Babu's Song

Presented by Laurie Curtis EDEL 411 Section B

Stuve-Bodeen, S. (2003). Babu's song. New York: Lee & Low.

Information About The Book

Author: Stephanie Stuve-Bodeen
Illustrator: Aaron Boyd
Genre: Realistic Fiction
Topic/Theme: Working hard and thinking creatively can help your dreams come true!
Awards:
  • Children's Africana Book Award
  • Best Children's Books of the Year (Bank Street College
  • Storytelling World Award


About the Author

Stephanie Stuve-Bodeen was born in Wisconsin and did not begin writing children's books until she had experienced life in Tanzania as a Peace Corp Volunteer after graduating from college. She often writes her books from these experiences and has won many awards for her work. She also teaches middle and high school language arts and now resides in Washington with her family. For more details please see the link below.

About the Illustrator

Aaron Boyd has illustrated many books and now lives in Milwaukee, Wisconsin. His goal in life is to create beautiful art and make a friend in every region of the planet! He states in his blog that he has always wanted to be an artist- even since he was young. He has illustrated over 20 books- and notes his most unique work was a pop-up book he designed with a master paper engineer- and it was actually a company's annual report! He enjoys collaborating with others in his work. For more information and to see his work- visit the blogs below!

Criteria for High Quality Muliticultural Literature

  1. Themes are consistent with the values, beliefs, customs, traditions, and conflicts of the specific cultural group. This book demonstrates respect for one's extended family as the child in the story is conflicted when using the money he receives for something to benefit only himself (a soccer ball). It also reflects the reality of many developing countries where citizens struggle with access to education for a variety of reasons such as portrayed in the story when the family didn't have the funds for a school uniform. The portrayal of the child selling the grandfather's handmade toys at the market is indicative of many African markets that provide the main income for families.
  2. This book honors and celebrates diversity as well as common bonds in humanity. While this story takes place in Tanzania the game of soccer (football) is a universal game played all over the world. While visiting in Ethiopia I saw children playing soccer with plastic trash bags they had tied into knots in the shape of a ball. Playing a game is a universal joy of childhood.
  3. This book is rich in cultural details. The homes in the illustration are accurately portrayed as is clothing that adorns the characters. The student leaves for school barefoot, chickens are pecking in the yard, those that are in the market place have burdens they are carrying or are pulling carts with their wares. Children wearing uniforms to attend school is a culturally accurate detail that is still practiced today.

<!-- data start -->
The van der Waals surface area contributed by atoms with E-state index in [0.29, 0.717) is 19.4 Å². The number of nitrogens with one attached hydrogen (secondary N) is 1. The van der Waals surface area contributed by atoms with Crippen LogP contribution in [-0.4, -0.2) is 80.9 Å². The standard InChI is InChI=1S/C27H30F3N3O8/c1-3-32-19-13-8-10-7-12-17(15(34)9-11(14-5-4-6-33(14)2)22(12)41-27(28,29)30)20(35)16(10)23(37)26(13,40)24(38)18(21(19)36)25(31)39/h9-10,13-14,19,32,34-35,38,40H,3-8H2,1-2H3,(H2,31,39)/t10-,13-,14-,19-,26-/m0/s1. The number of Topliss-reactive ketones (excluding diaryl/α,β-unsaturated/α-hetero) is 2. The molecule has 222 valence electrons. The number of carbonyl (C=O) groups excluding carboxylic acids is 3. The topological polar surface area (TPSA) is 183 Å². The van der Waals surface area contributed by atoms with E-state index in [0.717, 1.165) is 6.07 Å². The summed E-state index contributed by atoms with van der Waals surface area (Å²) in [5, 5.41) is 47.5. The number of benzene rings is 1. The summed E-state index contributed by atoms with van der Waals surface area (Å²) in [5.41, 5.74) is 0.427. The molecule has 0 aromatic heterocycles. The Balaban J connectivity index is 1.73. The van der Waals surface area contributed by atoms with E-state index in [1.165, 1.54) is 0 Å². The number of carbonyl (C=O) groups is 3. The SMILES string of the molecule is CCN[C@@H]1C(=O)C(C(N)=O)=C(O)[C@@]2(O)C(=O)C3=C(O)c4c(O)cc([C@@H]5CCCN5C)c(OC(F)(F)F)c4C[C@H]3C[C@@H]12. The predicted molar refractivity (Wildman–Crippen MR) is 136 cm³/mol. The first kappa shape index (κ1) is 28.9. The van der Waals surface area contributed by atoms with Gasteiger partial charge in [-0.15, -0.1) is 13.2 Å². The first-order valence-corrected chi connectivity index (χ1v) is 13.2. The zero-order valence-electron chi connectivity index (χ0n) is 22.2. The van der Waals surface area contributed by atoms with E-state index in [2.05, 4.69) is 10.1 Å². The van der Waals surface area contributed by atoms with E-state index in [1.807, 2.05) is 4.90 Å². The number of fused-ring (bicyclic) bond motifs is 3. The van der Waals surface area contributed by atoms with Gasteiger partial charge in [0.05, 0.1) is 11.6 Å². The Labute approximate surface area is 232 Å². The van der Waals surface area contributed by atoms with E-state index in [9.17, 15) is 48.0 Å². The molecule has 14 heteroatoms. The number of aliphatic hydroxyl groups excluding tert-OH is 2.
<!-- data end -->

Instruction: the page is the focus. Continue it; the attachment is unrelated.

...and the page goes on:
Babu's Song Lesson Idea

Grade Level 2

CCSS RL.2.3 Describe how characters in a story respond to major events and challenges.

The students will identify evidence from the text that illustrates Bernardi's character traits, specifically his actions and reactions regarding his wish for a soccer ball and his opportunity to attend school.

Lesson Procedure
  • Lesson begins with teacher showing the class a soccer ball. Asking if they have played this game- or do they prefer football. Note for students that in many parts of the world the game of soccer is called football and this is a game that is played internationally. Show a map of Africa and point out Tanzania. Help students discover that while it is far away- there are children there that go to school and love to play soccer as well.
  • Share with students that as the story is read, they will find that there are problems that occur in the story that both the little boy and his grandfather must solve. To do that they have to make some important decisions and difficult choices. Ask students to raise their hands when they see the two main characters in the story overcoming some challenges that they are faced with.
  • Read the story aloud, pausing as students note the challenges presented in the book- Bernardi can't afford to attend school and has no uniform, Bernardi wants a soccer ball, Babu can't speak to Bernardi with his words, Bernardi has to decide what to do with the money he has earned. What is the relationship between Bernardi and Babu? Why do you think Bernardi didn't buy the soccer ball once he had the money? Would you have done what Bernardi did? Why or why not? How do you think Bernardi felt about not being allowed to go to school? How do you think Babu felt about Bernardi going to school? Why? What words do you think describe Bernardi in this story? What words could you use to describe Babu? (As students share answers to these questions, ask for textual evidence).
  • Upon completion of the story students will write a brief narrative of when they have had to make a difficult decision or put the needs of somebody else ahead of their own- or when somebody did the same for them. Stories will be shared. Themes of sacrifice, honesty, hard work, team work, compassion, education (and others) may evolve through this discussion.

Laurie Curtis

Babu's Song by Laurie Curtis